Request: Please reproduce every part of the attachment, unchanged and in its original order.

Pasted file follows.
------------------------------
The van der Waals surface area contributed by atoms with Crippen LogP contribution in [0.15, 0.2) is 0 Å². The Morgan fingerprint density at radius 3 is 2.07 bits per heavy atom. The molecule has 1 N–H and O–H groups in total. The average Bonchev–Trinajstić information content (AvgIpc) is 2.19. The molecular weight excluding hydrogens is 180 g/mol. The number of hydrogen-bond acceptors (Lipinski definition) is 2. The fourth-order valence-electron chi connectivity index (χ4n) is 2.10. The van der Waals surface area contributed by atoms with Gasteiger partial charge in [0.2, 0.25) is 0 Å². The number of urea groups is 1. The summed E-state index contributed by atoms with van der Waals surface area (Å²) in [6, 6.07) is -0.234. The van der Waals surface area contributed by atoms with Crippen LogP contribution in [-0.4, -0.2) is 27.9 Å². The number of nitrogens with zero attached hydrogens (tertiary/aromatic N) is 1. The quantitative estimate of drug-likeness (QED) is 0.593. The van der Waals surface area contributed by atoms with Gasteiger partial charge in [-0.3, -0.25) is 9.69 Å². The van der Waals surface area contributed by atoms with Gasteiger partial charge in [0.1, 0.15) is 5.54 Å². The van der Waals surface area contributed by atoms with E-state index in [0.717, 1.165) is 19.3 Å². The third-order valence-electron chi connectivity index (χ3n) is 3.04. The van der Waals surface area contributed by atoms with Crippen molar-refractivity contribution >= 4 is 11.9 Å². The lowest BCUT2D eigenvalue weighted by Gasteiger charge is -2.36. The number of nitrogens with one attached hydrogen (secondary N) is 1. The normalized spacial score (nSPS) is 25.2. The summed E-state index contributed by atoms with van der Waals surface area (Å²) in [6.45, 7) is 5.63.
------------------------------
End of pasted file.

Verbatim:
The van der Waals surface area contributed by atoms with Crippen LogP contribution in [0.15, 0.2) is 0 Å². The Morgan fingerprint density at radius 3 is 2.07 bits per heavy atom. The molecule has 1 N–H and O–H groups in total. The average Bonchev–Trinajstić information content (AvgIpc) is 2.19. The molecular weight excluding hydrogens is 180 g/mol. The number of hydrogen-bond acceptors (Lipinski definition) is 2. The fourth-order valence-electron chi connectivity index (χ4n) is 2.10. The van der Waals surface area contributed by atoms with Gasteiger partial charge in [0.2, 0.25) is 0 Å². The number of urea groups is 1. The summed E-state index contributed by atoms with van der Waals surface area (Å²) in [6, 6.07) is -0.234. The van der Waals surface area contributed by atoms with Crippen LogP contribution in [-0.4, -0.2) is 27.9 Å². The number of nitrogens with zero attached hydrogens (tertiary/aromatic N) is 1. The quantitative estimate of drug-likeness (QED) is 0.593. The van der Waals surface area contributed by atoms with Gasteiger partial charge in [-0.3, -0.25) is 9.69 Å². The van der Waals surface area contributed by atoms with Gasteiger partial charge in [0.1, 0.15) is 5.54 Å². The van der Waals surface area contributed by atoms with E-state index in [0.717, 1.165) is 19.3 Å². The third-order valence-electron chi connectivity index (χ3n) is 3.04. The van der Waals surface area contributed by atoms with Crippen molar-refractivity contribution >= 4 is 11.9 Å². The lowest BCUT2D eigenvalue weighted by Gasteiger charge is -2.36. The number of nitrogens with one attached hydrogen (secondary N) is 1. The normalized spacial score (nSPS) is 25.2. The summed E-state index contributed by atoms with van der Waals surface area (Å²) in [6.45, 7) is 5.63.